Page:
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Social Security and Democracy

  • Mulligan Casey B

    ()

    (University of Chicago)

  • Gil Ricard

    ()

    (University of California, Santa Cruz)

  • Sala-i-Martin Xavier X

    ()

    (Columbia University)

Using some new international data sets to produce both across-country econometric estimates as well as case studies of South American and southern European countries, we find that Social Security policies vary according to economic and demographic factors but that very different political histories can result in the same Social Security policy. We find weak partial correlation between democracy and the size of Social Security budgets, on how those budgets are allocated, or how economic and demographic factors affect Social Security. If there is any observed difference between democracies and non-democracies, it is that the former spend a little less of their GDP on Social Security, grow their budgets a bit more slowly, and cap their payroll tax more often, than do economically and demographically similar non-democracies. Democracies and non-democracies are equally likely to have benefit formulas inducing retirement and, conditional on GDP per capita, equally likely to induce retirement with a retirement test vs. an earnings test.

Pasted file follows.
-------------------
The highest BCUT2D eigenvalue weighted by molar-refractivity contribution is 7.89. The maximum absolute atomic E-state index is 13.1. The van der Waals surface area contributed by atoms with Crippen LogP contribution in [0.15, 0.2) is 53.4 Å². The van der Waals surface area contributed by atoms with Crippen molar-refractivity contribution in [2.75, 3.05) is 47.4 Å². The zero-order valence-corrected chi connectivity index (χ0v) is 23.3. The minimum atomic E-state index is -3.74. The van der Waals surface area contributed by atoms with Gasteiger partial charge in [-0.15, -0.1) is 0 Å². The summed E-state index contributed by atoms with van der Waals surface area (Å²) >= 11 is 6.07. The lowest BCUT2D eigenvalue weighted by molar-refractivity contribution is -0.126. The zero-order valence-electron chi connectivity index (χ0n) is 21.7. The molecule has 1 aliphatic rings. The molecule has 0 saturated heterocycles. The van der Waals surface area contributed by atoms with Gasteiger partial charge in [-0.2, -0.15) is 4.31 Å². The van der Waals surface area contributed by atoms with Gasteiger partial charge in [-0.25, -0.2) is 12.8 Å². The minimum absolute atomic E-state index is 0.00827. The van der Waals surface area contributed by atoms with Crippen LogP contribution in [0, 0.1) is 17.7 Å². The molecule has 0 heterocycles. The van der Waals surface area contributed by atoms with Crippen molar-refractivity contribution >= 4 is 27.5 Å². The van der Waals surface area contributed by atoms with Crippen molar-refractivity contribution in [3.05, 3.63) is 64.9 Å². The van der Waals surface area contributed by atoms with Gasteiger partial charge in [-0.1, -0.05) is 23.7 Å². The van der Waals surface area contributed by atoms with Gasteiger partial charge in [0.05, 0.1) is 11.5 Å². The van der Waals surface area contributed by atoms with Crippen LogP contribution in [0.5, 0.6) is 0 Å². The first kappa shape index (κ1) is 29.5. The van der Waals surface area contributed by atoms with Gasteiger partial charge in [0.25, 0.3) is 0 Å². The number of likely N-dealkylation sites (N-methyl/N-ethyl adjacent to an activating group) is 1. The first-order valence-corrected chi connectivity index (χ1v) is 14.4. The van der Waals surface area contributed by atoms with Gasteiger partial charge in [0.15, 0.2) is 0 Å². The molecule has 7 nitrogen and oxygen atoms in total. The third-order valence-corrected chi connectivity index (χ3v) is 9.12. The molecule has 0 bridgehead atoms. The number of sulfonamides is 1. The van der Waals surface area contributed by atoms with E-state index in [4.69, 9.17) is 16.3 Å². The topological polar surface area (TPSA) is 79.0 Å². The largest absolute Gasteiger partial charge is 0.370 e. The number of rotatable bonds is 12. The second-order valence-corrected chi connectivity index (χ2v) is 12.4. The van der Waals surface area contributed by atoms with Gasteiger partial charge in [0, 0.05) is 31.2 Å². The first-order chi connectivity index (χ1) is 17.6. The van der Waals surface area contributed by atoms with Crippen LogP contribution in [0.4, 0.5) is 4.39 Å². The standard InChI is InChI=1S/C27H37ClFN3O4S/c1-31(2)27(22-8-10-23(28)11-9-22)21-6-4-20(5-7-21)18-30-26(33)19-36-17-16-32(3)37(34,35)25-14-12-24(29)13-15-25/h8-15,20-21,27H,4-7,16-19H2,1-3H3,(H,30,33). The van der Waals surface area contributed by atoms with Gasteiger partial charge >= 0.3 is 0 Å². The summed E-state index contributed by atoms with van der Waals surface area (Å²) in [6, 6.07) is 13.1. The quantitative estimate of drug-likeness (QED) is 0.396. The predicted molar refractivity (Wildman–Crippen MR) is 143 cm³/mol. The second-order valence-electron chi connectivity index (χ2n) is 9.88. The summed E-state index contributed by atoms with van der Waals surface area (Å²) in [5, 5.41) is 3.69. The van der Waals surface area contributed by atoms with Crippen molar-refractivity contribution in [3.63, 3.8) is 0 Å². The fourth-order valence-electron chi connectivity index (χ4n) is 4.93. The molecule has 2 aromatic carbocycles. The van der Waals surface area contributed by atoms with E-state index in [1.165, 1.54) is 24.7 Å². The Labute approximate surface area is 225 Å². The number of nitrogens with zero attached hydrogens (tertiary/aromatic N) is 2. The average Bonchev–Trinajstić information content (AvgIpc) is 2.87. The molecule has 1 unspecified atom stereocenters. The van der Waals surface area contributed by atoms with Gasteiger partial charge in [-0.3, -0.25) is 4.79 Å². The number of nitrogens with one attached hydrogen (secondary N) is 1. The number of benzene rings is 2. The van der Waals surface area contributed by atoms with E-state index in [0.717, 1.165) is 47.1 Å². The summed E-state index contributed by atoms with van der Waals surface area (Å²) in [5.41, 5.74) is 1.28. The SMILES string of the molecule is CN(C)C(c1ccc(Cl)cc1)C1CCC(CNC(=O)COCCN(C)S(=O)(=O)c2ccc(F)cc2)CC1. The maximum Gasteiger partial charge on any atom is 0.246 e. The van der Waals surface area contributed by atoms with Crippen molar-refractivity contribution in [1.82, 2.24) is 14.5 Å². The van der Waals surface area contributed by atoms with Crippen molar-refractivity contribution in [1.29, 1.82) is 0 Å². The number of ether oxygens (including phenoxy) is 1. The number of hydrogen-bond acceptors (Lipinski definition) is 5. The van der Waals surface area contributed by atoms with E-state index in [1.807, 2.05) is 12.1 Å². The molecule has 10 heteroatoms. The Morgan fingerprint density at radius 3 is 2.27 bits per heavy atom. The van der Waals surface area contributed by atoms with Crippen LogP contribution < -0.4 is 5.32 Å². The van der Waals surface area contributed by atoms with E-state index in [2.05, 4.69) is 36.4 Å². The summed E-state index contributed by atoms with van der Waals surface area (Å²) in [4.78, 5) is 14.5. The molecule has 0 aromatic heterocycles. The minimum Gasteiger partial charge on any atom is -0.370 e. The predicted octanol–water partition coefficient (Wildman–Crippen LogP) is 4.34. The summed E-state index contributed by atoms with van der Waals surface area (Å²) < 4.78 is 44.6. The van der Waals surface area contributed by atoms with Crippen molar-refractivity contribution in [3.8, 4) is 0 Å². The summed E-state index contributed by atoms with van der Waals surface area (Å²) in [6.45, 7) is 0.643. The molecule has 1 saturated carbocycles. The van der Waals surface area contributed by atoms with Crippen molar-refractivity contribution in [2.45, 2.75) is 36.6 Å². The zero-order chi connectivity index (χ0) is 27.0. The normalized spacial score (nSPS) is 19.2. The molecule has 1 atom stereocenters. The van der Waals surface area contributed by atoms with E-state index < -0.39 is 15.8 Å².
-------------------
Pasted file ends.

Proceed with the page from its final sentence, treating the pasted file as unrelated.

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Article provided by De Gruyter in its journal The B.E. Journal of Economic Analysis & Policy.

Volume (Year): 10 (2010)
Issue (Month): 1 (March)
Pages: 1-46

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Handle: RePEc:bpj:bejeap:v:10:y:2010:i:1:n:18
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